On November 20, 2008 the Supreme Court of Canada rejected an
application by Air Canada, Air Canada Jazz and WestJet for leave to
appeal a Canadian Transportation Agency (the "CTA")
decision that orders certain Canadian carriers, namely Air Canada,
Air Canada Jazz and WestJet, to amend their current air fare
policies to implement a one-person, one-fare (1P1F) policy. The
application to the Supreme Court was brought after the Federal
Court of Appeal's May 2008 rejection of the airlines'
application for leave to appeal the CTA decision.
The high court's approval means that the airlines must move
quickly to amend their current fare policies in order to comply
with the 1P1F policy which is scheduled to come into effect in
January 10, 2009.
The policy enables persons with a disability to pay one fare
regardless of the number of seats that they require to accommodate
their disability. The policy applies to those persons who are
required, under the terms of the carriers' tariff to be
accompanied by an attendant and those persons with a disability,
the nature of which requires accommodation by additional seats.
While the policy will apply to persons disabled by obesity, the CTA
specifically stated that the policy does not apply to obese persons
except those who are disabled by obesity. However, it is not clear
how this distinction will be drawn by the carriers in practice.
Indeed, the CTA did not dictate how passengers will be screened for
the application of the policy and leaves it in the hands of the
carriers to establish proper screening mechanisms.
The decision applies to domestic air services and not to
international routes. Because the three affected airlines represent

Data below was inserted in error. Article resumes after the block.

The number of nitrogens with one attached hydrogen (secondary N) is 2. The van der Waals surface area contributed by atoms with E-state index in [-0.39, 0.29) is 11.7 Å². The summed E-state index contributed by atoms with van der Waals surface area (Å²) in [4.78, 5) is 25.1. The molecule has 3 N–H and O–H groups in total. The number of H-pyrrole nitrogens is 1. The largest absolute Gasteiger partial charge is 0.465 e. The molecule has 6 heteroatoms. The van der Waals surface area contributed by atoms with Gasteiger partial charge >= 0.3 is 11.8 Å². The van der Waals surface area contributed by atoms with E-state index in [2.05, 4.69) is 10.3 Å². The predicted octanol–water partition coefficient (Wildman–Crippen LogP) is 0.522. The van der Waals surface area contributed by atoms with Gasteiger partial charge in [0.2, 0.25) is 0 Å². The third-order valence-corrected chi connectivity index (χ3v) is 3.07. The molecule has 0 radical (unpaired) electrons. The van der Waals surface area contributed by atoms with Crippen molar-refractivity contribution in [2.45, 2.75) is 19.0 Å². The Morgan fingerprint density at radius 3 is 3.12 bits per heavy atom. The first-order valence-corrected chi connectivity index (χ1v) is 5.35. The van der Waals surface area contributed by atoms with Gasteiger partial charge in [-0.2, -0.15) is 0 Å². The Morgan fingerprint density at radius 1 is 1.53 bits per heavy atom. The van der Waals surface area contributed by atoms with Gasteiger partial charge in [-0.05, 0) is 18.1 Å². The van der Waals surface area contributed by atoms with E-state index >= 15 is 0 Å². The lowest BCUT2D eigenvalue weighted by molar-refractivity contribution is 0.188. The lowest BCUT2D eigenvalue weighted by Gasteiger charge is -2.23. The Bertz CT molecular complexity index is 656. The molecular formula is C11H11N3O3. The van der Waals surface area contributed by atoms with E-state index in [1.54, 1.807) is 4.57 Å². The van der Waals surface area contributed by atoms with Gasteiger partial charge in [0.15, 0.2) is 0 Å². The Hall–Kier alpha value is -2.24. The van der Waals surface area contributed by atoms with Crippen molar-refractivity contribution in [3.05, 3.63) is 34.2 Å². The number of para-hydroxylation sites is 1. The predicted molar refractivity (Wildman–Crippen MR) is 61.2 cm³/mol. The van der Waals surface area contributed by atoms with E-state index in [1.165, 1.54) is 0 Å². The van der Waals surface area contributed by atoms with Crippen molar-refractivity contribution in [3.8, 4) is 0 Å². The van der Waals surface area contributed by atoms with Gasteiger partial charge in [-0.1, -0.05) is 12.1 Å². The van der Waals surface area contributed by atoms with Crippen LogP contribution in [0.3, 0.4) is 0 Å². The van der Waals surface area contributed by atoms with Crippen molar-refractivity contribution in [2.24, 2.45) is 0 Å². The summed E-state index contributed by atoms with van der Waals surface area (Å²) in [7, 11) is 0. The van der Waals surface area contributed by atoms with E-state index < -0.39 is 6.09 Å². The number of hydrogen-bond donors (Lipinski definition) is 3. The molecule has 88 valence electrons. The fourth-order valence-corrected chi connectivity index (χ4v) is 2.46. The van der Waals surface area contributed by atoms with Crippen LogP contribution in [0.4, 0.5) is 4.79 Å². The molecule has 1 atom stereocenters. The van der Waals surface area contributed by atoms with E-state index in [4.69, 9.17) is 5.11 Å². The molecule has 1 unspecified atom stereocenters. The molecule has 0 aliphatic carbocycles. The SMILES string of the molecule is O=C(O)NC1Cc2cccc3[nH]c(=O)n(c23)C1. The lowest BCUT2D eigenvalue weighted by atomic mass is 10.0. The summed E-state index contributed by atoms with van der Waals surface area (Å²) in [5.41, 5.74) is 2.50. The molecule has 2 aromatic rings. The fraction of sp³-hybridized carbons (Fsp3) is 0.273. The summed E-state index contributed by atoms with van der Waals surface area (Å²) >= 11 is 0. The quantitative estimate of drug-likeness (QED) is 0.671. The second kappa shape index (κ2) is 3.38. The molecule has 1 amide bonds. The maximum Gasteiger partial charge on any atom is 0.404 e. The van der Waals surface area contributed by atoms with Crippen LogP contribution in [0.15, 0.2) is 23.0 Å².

over 90 percent of the domestic market, the CTA dismissed concerns
that the order would put them at a competitive disadvantage in the
domestic air services market. It should be emphasized that the
policy does not apply to foreign airlines operating in or to
Canada, however, some observers believe that the CTA may endeavour
to extend the application of its ruling in the future.
In dismissing the carriers' cost-based objections to the
policy, the CTA noted that it was not necessary for a carrier to
establish that the accommodation would threaten its survival or
alter its essential character but only that the impact on revenues
would have financial implications which would result in undue
hardship. The CTA estimated that 0.32 % of the carriers'
domestic passengers will require this form of accommodation
resulting in a 0.09% and 0.16% impact on passenger revenues of Air
Canada and West Jet respectively, which the CTA characterized as
"immaterial" and not an undue hardship. It has been
estimated that this equates to annual costs of C$7 million for Air
Canada and C$1.5 million for WestJet.
The CTA also dismissed the carriers' safety concerns and
determined that the establishment of screening mechanisms to assess
the eligibility under the 1P1F policy also did not result in undue
hardship to the carriers.
The policy does not specifically require the carriers to provide
the accommodation in all fare classes. It may therefore be open to
the affected airlines that offer premium class service to restrict
the application of the 1P1F policy to economy seats only.
To our knowledge, Canada is the first jurisdiction to implement
a 1P1F policy for airlines. While the European Union implemented a
regulation concerning the obstacles faced by disabled persons and
persons with reduced mobility when travelling by air, it did not
regulate fares. In the United States, if a carrier determines that
a passenger requires an attendant, contrary to the passenger's
self-assessment, then the carrier may not charge an additional
amount for the attendant's transportation. Additionally, while
some airlines voluntarily provide for various discounts or rebates
to particular classes of disabled persons, these are discretionary
policies, not prescribed by law.
The CTA decision continues to receive a surprising amount of
coverage in the Canadian and international press. There is
certainly divided opinion in the public debate about whether the
one-fare policy is fair. Nonetheless, now that all legal recourse
has been exhausted, IPIF seems certain to be implemented in Canada
The foregoing provides only an overview. Readers are
cautioned against making any decisions based on this material
alone. Rather, a qualified lawyer should be consulted.
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